Surgical treatment and outcome after delayed diagnosis of blunt duodenal injury

Jen Feng Fang, Ray Jade Chen, Being Chuan Lin

Research output: Contribution to journalArticlepeer-review

33 Citations (Scopus)


Objective: To review our experience of 18 patients with duodenal injuries after blunt trauma, the diagnosis of which had been delayed for more than 24 hours. Design: Retrospective study. Setting: Teaching hospital, Taiwan, R.O.C. Subjects: 18 patients who presented with duodenal injuries between January 1986 and December 1995. Main outcome measures: Morbidity and mortality. Results: The reasons for the delay were: injuries not found during the first operation (n = 6), patients had not sought medical help (n = 6), and injuries treated conservatively at local hospitals (n = 5). There was one delay in our department because the patient lost consciousness. 12 patients were treated by pyloric exclusion with no deaths and four complications (one duodenal fistula and 3 retroperitoneal abscesses). The other 6 had various operations including pancreaticoduodenectomy, jejunostomy, and gastrostomy, with six complications and one death, giving an overall mortality of 6% and morbidity of 50%. Three patients developed delayed extensive retroperitoneal abscesses and all three were treated successfully by laparostomy. 16 of the 18 patients required enteral feeding through a jejunostomy. Conclusions: Though the complication rate was high, the use of pyloric exclusion and a feeding jejunostomy kept the mortality low. Enteral nutrition should be started early. Laparostomy is a good way to manage retroperitoneal abscesses. To avoid delay, patients at risk of duodenal injuries should be evaluated early by experienced trauma surgeons and any central retroperitoneal haematoma should be explored during the initial laparotomy.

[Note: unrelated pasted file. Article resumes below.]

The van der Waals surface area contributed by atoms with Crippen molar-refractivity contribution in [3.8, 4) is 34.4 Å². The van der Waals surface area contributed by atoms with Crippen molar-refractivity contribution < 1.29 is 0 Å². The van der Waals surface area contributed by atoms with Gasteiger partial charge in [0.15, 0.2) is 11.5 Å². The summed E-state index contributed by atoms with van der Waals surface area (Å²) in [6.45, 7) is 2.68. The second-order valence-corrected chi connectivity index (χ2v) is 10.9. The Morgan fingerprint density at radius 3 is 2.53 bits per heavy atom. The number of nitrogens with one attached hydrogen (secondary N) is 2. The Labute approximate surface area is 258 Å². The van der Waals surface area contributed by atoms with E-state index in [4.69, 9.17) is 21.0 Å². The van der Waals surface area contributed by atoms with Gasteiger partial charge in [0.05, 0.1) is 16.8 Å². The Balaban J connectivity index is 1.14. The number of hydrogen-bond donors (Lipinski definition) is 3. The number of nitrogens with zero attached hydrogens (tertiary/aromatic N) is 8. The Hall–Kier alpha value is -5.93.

Original languageEnglish
Pages (from-to)133-139
Number of pages7
JournalEuropean Journal of Surgery
Issue number2
Publication statusPublished - 1999
Externally publishedYes


  • Abdominal injury
  • Blunt injury
  • Duodenal injury
  • Retroperitoneal laparostomy

ASJC Scopus subject areas

  • Surgery


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